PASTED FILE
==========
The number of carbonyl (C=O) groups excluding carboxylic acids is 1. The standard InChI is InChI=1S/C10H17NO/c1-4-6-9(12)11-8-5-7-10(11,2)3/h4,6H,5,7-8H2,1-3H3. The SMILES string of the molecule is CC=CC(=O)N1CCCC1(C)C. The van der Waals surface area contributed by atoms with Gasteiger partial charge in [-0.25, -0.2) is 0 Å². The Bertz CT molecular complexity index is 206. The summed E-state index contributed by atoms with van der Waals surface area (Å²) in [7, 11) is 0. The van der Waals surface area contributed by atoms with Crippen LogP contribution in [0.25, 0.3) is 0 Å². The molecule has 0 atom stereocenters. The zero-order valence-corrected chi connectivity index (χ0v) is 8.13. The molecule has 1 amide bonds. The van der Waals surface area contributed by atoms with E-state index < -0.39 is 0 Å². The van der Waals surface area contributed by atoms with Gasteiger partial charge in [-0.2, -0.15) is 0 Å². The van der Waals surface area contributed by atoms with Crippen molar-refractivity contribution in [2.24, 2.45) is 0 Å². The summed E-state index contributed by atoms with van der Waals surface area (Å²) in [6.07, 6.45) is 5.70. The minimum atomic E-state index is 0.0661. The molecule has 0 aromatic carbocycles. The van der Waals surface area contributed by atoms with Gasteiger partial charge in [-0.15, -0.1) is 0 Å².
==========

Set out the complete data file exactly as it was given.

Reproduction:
The number of carbonyl (C=O) groups excluding carboxylic acids is 1. The standard InChI is InChI=1S/C10H17NO/c1-4-6-9(12)11-8-5-7-10(11,2)3/h4,6H,5,7-8H2,1-3H3. The SMILES string of the molecule is CC=CC(=O)N1CCCC1(C)C. The van der Waals surface area contributed by atoms with Gasteiger partial charge in [-0.25, -0.2) is 0 Å². The Bertz CT molecular complexity index is 206. The summed E-state index contributed by atoms with van der Waals surface area (Å²) in [7, 11) is 0. The van der Waals surface area contributed by atoms with Crippen LogP contribution in [0.25, 0.3) is 0 Å². The molecule has 0 atom stereocenters. The zero-order valence-corrected chi connectivity index (χ0v) is 8.13. The molecule has 1 amide bonds. The van der Waals surface area contributed by atoms with E-state index < -0.39 is 0 Å². The van der Waals surface area contributed by atoms with Gasteiger partial charge in [-0.2, -0.15) is 0 Å². The van der Waals surface area contributed by atoms with Crippen molar-refractivity contribution in [2.24, 2.45) is 0 Å². The summed E-state index contributed by atoms with van der Waals surface area (Å²) in [6.07, 6.45) is 5.70. The minimum atomic E-state index is 0.0661. The molecule has 0 aromatic carbocycles. The van der Waals surface area contributed by atoms with Gasteiger partial charge in [-0.15, -0.1) is 0 Å².